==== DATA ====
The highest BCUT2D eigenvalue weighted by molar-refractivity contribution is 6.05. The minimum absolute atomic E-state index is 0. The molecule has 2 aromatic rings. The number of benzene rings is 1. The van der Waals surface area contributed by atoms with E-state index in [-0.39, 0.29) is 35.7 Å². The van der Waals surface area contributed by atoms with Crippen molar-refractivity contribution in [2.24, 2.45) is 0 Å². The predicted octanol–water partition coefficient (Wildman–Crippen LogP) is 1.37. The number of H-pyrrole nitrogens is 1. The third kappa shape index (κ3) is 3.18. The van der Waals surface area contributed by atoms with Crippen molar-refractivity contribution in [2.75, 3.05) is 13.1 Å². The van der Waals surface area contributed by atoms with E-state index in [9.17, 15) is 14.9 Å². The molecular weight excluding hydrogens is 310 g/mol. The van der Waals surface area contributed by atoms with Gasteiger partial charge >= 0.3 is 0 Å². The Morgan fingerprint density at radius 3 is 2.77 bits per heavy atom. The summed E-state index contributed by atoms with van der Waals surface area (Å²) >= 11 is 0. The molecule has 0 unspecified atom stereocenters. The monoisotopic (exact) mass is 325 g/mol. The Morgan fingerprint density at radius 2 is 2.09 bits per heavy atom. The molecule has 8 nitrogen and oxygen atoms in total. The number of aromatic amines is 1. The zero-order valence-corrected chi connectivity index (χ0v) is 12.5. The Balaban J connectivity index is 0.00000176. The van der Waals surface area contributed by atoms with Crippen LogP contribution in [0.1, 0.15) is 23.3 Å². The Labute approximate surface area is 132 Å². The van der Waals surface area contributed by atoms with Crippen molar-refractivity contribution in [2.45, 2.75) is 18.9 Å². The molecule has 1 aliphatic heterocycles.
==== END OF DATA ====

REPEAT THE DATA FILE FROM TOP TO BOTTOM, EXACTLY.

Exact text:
The highest BCUT2D eigenvalue weighted by molar-refractivity contribution is 6.05. The minimum absolute atomic E-state index is 0. The molecule has 2 aromatic rings. The number of benzene rings is 1. The van der Waals surface area contributed by atoms with E-state index in [-0.39, 0.29) is 35.7 Å². The van der Waals surface area contributed by atoms with Crippen molar-refractivity contribution in [2.24, 2.45) is 0 Å². The predicted octanol–water partition coefficient (Wildman–Crippen LogP) is 1.37. The number of H-pyrrole nitrogens is 1. The third kappa shape index (κ3) is 3.18. The van der Waals surface area contributed by atoms with Crippen molar-refractivity contribution in [2.75, 3.05) is 13.1 Å². The van der Waals surface area contributed by atoms with E-state index in [9.17, 15) is 14.9 Å². The molecular weight excluding hydrogens is 310 g/mol. The van der Waals surface area contributed by atoms with Gasteiger partial charge >= 0.3 is 0 Å². The Morgan fingerprint density at radius 3 is 2.77 bits per heavy atom. The summed E-state index contributed by atoms with van der Waals surface area (Å²) >= 11 is 0. The molecule has 0 unspecified atom stereocenters. The monoisotopic (exact) mass is 325 g/mol. The Morgan fingerprint density at radius 2 is 2.09 bits per heavy atom. The molecule has 8 nitrogen and oxygen atoms in total. The number of aromatic amines is 1. The zero-order valence-corrected chi connectivity index (χ0v) is 12.5. The Balaban J connectivity index is 0.00000176. The van der Waals surface area contributed by atoms with Crippen LogP contribution in [0.1, 0.15) is 23.3 Å². The Labute approximate surface area is 132 Å². The van der Waals surface area contributed by atoms with Crippen molar-refractivity contribution in [2.45, 2.75) is 18.9 Å². The molecule has 1 aliphatic heterocycles.